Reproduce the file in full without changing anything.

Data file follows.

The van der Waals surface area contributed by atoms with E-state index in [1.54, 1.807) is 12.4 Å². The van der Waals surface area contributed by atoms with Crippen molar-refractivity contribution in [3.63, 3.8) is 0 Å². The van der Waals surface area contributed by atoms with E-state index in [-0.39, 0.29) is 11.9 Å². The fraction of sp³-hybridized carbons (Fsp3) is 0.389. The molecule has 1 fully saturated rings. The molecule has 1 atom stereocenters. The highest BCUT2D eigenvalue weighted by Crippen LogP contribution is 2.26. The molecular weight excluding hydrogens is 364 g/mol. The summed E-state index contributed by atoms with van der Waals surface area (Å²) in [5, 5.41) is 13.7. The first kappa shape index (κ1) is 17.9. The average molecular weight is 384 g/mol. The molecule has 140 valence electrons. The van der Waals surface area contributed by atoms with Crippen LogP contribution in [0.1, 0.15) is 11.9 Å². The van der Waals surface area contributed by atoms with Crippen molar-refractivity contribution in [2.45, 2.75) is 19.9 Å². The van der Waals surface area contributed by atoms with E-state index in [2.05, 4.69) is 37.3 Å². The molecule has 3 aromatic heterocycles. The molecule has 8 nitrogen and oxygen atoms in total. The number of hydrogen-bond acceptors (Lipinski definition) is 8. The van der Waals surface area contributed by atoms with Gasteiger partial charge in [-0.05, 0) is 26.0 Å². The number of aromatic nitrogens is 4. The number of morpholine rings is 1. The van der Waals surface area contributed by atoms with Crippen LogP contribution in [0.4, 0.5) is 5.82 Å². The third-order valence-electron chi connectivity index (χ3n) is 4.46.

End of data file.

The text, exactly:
The van der Waals surface area contributed by atoms with E-state index in [1.54, 1.807) is 12.4 Å². The van der Waals surface area contributed by atoms with Crippen molar-refractivity contribution in [3.63, 3.8) is 0 Å². The van der Waals surface area contributed by atoms with E-state index in [-0.39, 0.29) is 11.9 Å². The fraction of sp³-hybridized carbons (Fsp3) is 0.389. The molecule has 1 fully saturated rings. The molecule has 1 atom stereocenters. The highest BCUT2D eigenvalue weighted by Crippen LogP contribution is 2.26. The molecular weight excluding hydrogens is 364 g/mol. The summed E-state index contributed by atoms with van der Waals surface area (Å²) in [5, 5.41) is 13.7. The first kappa shape index (κ1) is 17.9. The average molecular weight is 384 g/mol. The molecule has 140 valence electrons. The van der Waals surface area contributed by atoms with Crippen LogP contribution in [0.1, 0.15) is 11.9 Å². The van der Waals surface area contributed by atoms with Crippen molar-refractivity contribution in [2.45, 2.75) is 19.9 Å². The van der Waals surface area contributed by atoms with E-state index in [2.05, 4.69) is 37.3 Å². The molecule has 3 aromatic heterocycles. The molecule has 8 nitrogen and oxygen atoms in total. The number of hydrogen-bond acceptors (Lipinski definition) is 8. The van der Waals surface area contributed by atoms with Gasteiger partial charge in [-0.05, 0) is 26.0 Å². The number of aromatic nitrogens is 4. The number of morpholine rings is 1. The van der Waals surface area contributed by atoms with Crippen LogP contribution in [0.4, 0.5) is 5.82 Å². The third-order valence-electron chi connectivity index (χ3n) is 4.46.